• Emergency remote CAD teaching using licensed software in apparel during the COVID-19 pandemic: a collaborative learning approach

    Ranapanada Kelum Jayamali De Silva; Anuradha Peramunugamage (Association for Learning Technology, 2023-02-01)
    Computer-Aided Design (CAD) training has become essential in apparel education as it is widely applied in design and development activities in the industry. This study presents how physical CAD teaching converted to remote delivery during the emergency COVID-19 pandemic using online technologies. This study evaluated five distinct methods adopted in this period: online Zoom sessions, pre-recorded practical demonstrations, guided hand-outs, online collaborative learning methods and forum discussions using Moodle. TeamViewer application was utilised for real-time remote access and support during teaching. This study instrumented two online questionnaires intended to assess the effectiveness of online hands-on sessions and collaborative learning in a remote online environment. This study was conducted with 58 participants at a recognised Sri Lankan state university. More importantly, the results confirmed the feasibility of collaborative engagement within the online learning environment. This study discovered students’ preferences for synchronous teaching and learning approaches. Also, it revealed the limitations of remote CAD teaching using online technologies. Finally, this study underlined the success of the collaborative learning approach and students’ perspectives on flipped classroom model for apparel CAD training.
  • Predicting the secondary school students’ intention to use e-learning technologies

    Ekrem Bahçekapılı (Association for Learning Technology, 2023-01-01)
    Technology acceptance studies are interesting because they are practical and theoretically helpful in explaining the adoption and intention to use a particular technology. There is a large amount of research on e-learning and other technologies in the literature, but there is limited evidence to explain why secondary school students’ intention to use e-learning. This study explains secondary school students’ intentions to use e-learning with an extended Technology Acceptance Model (TAM). TAM is a useful theory to explain how people adopt new technologies in different fields. Data were collected from 2739 secondary school students in Turkey (Mage = 11.95). Confirmatory factor analysis (CFA) and structural equation modelling (SEM) were used to test the conceptual model. The results are consistent with the original TAM model. The most critical variable affecting secondary school students’ intention to use e-learning technologies is enjoyment. The results show that there may be differences in the intention to use e-learning technologies for secondary school students in different cultures and contexts.
  • I do, I understand: engaging distance and campus students in sustainability through active learning

    Sarah J. Wakes; Linda. A. Dunn (Association for Learning Technology, 2023-01-01)
    Distance online learning connects students to education opportunities without having to be present at the institution offering the learning module. This case study involved development of a dual on-campus and distance course into a fully online course. It required a student-focused approach and an innovative application of learning technologies, additional resources and learning frameworks to encourage student engagement, independent learning and growth of critical-thinking skills. Changes to the design of the teaching approach and the use of technology improved the quality and quantity of interaction and communication between staff–students and students–students and facilitated a hands-on learning experience for online students interacting asynchronously. Student engagement with the course material, other students and teachers increased compared to previous years. Additional resource videos, learning and assessment guides (written and video), and online field trips helped develop critical-thinking skills and connectedness of learning to real-world applications. Recommendations are provided of learning approaches that could be used by other educators in different subject courses.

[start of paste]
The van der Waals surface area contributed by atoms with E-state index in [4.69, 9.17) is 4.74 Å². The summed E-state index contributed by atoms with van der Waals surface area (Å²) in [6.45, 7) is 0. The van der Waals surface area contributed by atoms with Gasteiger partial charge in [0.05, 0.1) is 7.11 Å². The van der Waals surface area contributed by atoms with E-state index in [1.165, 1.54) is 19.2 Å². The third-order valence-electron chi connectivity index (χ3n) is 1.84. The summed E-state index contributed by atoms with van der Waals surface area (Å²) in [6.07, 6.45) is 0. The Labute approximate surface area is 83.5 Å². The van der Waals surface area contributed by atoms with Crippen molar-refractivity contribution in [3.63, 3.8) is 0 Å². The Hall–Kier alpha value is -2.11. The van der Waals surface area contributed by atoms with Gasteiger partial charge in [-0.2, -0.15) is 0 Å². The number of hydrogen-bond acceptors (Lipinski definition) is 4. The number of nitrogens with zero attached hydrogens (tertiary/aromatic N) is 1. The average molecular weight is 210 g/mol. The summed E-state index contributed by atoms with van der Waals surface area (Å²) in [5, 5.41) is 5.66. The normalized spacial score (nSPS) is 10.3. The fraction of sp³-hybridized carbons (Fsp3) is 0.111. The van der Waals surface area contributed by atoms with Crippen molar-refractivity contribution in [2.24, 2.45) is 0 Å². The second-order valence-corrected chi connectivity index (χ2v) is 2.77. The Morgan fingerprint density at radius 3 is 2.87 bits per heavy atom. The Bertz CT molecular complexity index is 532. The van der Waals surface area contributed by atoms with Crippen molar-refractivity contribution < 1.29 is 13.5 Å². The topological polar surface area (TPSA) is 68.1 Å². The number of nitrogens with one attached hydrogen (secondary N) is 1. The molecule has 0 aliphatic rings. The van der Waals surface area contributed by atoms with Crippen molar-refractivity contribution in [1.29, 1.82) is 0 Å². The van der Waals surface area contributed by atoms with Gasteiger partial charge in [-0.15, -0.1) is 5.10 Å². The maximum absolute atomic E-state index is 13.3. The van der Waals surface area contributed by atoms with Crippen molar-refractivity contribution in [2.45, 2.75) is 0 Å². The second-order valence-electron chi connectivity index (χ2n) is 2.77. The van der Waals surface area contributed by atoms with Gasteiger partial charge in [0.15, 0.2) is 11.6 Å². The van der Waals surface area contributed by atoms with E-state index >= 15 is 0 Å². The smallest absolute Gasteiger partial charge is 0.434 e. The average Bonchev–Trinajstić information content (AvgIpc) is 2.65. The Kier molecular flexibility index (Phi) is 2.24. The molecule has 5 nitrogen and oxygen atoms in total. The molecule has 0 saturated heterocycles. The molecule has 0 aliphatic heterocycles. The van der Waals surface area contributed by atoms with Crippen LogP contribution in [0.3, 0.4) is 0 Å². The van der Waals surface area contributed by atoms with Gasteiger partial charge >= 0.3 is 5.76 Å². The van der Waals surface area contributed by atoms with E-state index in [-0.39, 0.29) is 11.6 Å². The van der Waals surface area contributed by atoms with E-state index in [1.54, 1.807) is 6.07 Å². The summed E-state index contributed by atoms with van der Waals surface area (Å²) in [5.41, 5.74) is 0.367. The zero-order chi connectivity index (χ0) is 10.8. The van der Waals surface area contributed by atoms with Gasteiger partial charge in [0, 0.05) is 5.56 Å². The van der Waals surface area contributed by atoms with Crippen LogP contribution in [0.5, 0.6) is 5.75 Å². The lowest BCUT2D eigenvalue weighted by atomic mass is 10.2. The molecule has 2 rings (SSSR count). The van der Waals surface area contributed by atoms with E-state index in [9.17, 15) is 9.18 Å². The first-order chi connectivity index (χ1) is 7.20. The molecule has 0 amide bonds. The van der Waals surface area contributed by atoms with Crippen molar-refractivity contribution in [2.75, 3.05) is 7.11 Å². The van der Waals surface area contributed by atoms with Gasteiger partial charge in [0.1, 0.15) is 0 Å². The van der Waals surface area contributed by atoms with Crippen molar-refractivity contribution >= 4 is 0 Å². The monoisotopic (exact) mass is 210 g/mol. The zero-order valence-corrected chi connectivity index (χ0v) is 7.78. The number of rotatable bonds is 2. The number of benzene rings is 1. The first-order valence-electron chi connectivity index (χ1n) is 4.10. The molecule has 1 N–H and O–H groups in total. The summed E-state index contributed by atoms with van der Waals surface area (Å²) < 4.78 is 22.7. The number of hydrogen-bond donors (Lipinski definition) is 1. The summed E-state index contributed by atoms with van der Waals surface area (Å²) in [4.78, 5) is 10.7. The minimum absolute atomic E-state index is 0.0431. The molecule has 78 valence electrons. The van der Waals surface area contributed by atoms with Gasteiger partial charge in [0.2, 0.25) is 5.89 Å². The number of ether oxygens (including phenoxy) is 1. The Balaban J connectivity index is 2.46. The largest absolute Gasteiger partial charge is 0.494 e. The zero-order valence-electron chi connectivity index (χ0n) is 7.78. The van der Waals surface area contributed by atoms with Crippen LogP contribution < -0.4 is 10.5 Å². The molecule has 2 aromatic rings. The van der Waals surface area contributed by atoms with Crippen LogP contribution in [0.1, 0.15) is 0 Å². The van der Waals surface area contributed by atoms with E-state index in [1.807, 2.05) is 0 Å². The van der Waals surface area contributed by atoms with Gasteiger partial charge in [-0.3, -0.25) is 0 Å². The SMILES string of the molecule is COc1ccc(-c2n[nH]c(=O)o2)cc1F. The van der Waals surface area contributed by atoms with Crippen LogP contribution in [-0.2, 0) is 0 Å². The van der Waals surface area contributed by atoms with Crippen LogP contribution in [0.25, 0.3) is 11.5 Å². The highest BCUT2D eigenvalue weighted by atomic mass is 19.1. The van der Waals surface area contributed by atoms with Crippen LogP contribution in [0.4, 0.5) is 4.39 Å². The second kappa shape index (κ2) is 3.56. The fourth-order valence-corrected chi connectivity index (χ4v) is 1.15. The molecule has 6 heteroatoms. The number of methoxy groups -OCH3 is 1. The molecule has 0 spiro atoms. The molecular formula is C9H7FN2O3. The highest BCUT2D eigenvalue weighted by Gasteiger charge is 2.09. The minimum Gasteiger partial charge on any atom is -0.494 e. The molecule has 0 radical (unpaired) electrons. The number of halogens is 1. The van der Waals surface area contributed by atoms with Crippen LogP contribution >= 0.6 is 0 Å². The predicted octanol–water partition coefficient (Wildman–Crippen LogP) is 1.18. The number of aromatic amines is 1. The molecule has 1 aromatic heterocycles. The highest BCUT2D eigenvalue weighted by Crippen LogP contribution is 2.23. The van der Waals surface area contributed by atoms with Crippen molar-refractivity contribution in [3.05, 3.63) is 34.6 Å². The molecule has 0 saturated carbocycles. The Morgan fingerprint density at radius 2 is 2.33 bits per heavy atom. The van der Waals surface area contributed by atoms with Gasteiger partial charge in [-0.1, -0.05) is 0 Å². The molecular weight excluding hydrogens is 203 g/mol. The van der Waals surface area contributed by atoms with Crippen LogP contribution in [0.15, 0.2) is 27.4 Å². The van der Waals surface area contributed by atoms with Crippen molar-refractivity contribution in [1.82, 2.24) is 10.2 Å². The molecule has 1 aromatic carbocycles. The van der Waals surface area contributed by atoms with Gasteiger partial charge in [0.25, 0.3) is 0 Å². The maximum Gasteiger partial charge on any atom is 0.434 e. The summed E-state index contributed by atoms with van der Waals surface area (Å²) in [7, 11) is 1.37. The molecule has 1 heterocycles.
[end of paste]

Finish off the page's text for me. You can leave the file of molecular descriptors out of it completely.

• Mixed reality results in vocational education: a case study with HoloLens 2

    Jonathan Adams; Fallyn Flavell; Ramari Raureti (Association for Learning Technology, 2022-12-01)
    Pedagogy in vocational education is challenged by the increasing availability of mixed reality (MR) technologies. Wearable technologies such as the Microsoft HoloLens are being embedded in nursing education programmes in Aotearoa New Zealand and Australia and explored in other subject areas such as construction, architecture, and engineering. Empirical research undertaken with staff and students in a nursing programme reinforces and expands on previous research findings about enhanced student motivation, learning and organisational change implications, highlighted in the 2020 special issue of Research in Learning Technology that provided a ‘state of the art’ review of mobile mixed reality (MMR) in education as at 2019. This new research also identifies a number of technical or design constraints that need to be overcome to optimise MR for vocational and higher education use. Importantly, it highlights the need for significant improvement in integration of MR platforms into the learner journey so that use of the technology is not confined to professional users and early adopter student cohorts. Finally, the authors note the portability that MR headsets offer with the potential to deliver training across multiple campus and work-based learning environments to a consistent standard.